Friday, April 17, 2009

Reel Big Fish - Monkeys for Nothing & the Chimps for Free (2007)

If you don't know Reel Big Fish, you didn't listen to the radio in 1997. Their mega-hit "Sell Out" smashed through mainstream playlists and blazed the train for the 3rd Wave punk-ska breakout of the late 90's. They followed that up with a decade of constant touring, honing their stage performances to near perfection, but I've always felt disappointed by their studio catalog since Turn the Radio Off. Their subsequent albums always felt tired, uninspired, formulaic and oddly flavored with more and more hardrock/metal. But after being dropped from Jive Records, Reel Big Fish turned it around with the 2007 Monkeys for Nothing & The Chimps for Free, which I would venture to call their best effort since Turn the Radio Off.

First and foremost this album is fun to listen to. Most tracks are quick, upbeat and have that effortlessly fresh sound that makes ska so fun. The crisp horn riffs, engaging vocals, hectic tempos and "snarky" lyrics that made Reel Big Fish world famous fly out of every track. And as every veteran act does eventually, RBF expands their style a little and ventures into some new territory on a few tracks. The harder, darker and more mature songs sound authentic and work really well here. The laid-back and chill songs feel forced and entirely miss the mark. The standout tracks come in an epic fan service that especially puts a smile on my face when RBF covers and slightly updates "Call Her" and "Hate You", two fan-favorites from their pre-breakout era.

Monkeys does have flow, but isn't bullet-proof as some tracks feel out of place and break up the overall experience. Also the trademark irreverence and "sillyness" critics love to praise RBF for venture into the sophomoric and mornic on occasion here. However, that shouldn't stop die-hard fans and newbies alike from jumping headfirst into Monkeys for Nothing & The Chimps for Free, Reel Big Fish's best studio work in a long time and the spiritual successor to Turn The Radio Off.

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Thursday, April 2, 2009

Dubstep Allstars Vol.05: Mixed By N-Type (2007)

Dubstep is a relatively new genre of music with roots that can be traced back to the early 2K Garage Scene in the United Kingdom. Stylistically, it borrows elements from garage, grime, dub/reggae, and drum and bass to create a musical product that is often dark, sparse in rhythm, and bassy. Dubstep is still somewhat of an underground movement, but it has slowly been gaining popularity over the past few years thanks to moderate media attention. I was first introduced to dubstep a little over a year ago with the release of Burial's second album, Untrue. The album received so much critical praise and attention that I had to check it out. I didn't really know what to expect going in, but I wasn't too impressed, and the album remained on my computer untouched for many months to come. Several months ago however, something piqued my interest in dubstep again, and I gave Untrue another shot. I have since fallen in love with the album, and have been exploring this unfamiliar genre of music ever since (Burial's Untrue is probably one of the biggest gateways for new dubstep listeners).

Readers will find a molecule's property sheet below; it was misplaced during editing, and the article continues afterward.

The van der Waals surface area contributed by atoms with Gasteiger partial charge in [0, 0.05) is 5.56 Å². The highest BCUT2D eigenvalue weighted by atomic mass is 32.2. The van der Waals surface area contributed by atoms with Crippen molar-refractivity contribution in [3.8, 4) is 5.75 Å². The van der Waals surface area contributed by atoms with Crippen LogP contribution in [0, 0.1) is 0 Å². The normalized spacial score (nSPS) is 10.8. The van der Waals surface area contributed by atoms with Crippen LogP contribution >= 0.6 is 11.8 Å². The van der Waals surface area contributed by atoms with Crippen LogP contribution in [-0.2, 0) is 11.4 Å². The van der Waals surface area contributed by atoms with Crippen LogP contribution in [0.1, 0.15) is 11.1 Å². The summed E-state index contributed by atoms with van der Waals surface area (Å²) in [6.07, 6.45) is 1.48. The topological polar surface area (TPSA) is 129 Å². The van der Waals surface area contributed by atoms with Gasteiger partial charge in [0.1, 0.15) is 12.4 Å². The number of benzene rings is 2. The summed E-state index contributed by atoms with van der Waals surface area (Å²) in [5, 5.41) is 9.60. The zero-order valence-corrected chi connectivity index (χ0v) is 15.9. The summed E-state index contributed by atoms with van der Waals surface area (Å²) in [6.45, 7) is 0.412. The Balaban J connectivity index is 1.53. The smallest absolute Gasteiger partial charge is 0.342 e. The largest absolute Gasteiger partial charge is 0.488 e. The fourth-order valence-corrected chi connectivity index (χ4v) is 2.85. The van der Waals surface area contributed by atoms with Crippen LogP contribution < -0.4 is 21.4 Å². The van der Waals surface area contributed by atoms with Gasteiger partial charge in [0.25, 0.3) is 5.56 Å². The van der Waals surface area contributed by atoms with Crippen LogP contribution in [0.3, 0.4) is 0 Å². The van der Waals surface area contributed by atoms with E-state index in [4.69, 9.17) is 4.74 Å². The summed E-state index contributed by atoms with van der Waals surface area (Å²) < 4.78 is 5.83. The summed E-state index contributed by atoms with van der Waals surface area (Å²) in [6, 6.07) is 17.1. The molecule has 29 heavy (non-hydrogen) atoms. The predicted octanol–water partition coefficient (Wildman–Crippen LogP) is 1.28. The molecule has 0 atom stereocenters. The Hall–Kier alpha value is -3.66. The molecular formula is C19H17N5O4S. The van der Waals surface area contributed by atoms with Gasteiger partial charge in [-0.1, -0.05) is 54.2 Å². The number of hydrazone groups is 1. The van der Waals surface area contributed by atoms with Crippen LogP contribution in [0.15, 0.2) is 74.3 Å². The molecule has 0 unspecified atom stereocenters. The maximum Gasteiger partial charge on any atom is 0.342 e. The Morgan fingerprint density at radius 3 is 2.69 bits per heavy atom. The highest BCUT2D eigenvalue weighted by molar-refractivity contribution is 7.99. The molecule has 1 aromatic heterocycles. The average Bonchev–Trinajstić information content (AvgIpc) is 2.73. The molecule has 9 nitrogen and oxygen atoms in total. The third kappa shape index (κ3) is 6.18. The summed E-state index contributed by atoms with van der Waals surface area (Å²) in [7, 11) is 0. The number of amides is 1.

Now when it comes to electronic music, usually the best way to get aquatinted with an unfamiliar genre is to listen to compilation albums. This allows you to get a general feel and explore different artists within the genre without having to acquire a bunch of different albums. This rings true especially for dubstep (any many other styles of electronic music), which revolves more around songs and tunes than full-length albums. The Dubstep Allstars series is one of the more popular (and respected) compilations in the genre, with new volumes being released on what is seemingly a regular basis. Many dubstep purists would probably want you to start with Volumes 1-3 of the series, or even The Roots of Dubstep compilation, but I'm going to tell you otherwise. And while I'm still new to the genre as a whole, Volume 5 is (to me) the most enjoyable of the series and probably the best place for a beginner to start. You can then start to identify particular artists/styles that you enjoy and move on from there. Even if you're already a dubstep listener (you haven't heard this yet?), it's still worth checking out.

Another few things I forgot to mention earlier: One of the cool things about these compilations is that they're mixed by producers from the dubstep scene (in this case, N-Type mixed Vol 5). So not only do you get to see what some of the more popular dubstep producers are digging, but all the tracks blend and transition seamlessly into one another. Perfect for extended listening. Also, to get the best listening experience for dubstep, a good soundsystem or a really nice pair of headphones is highly recommended. There's a lot of really low-end bass in there that might get lost or just cause distortion if your setup isn't up to par. Just something to think about.

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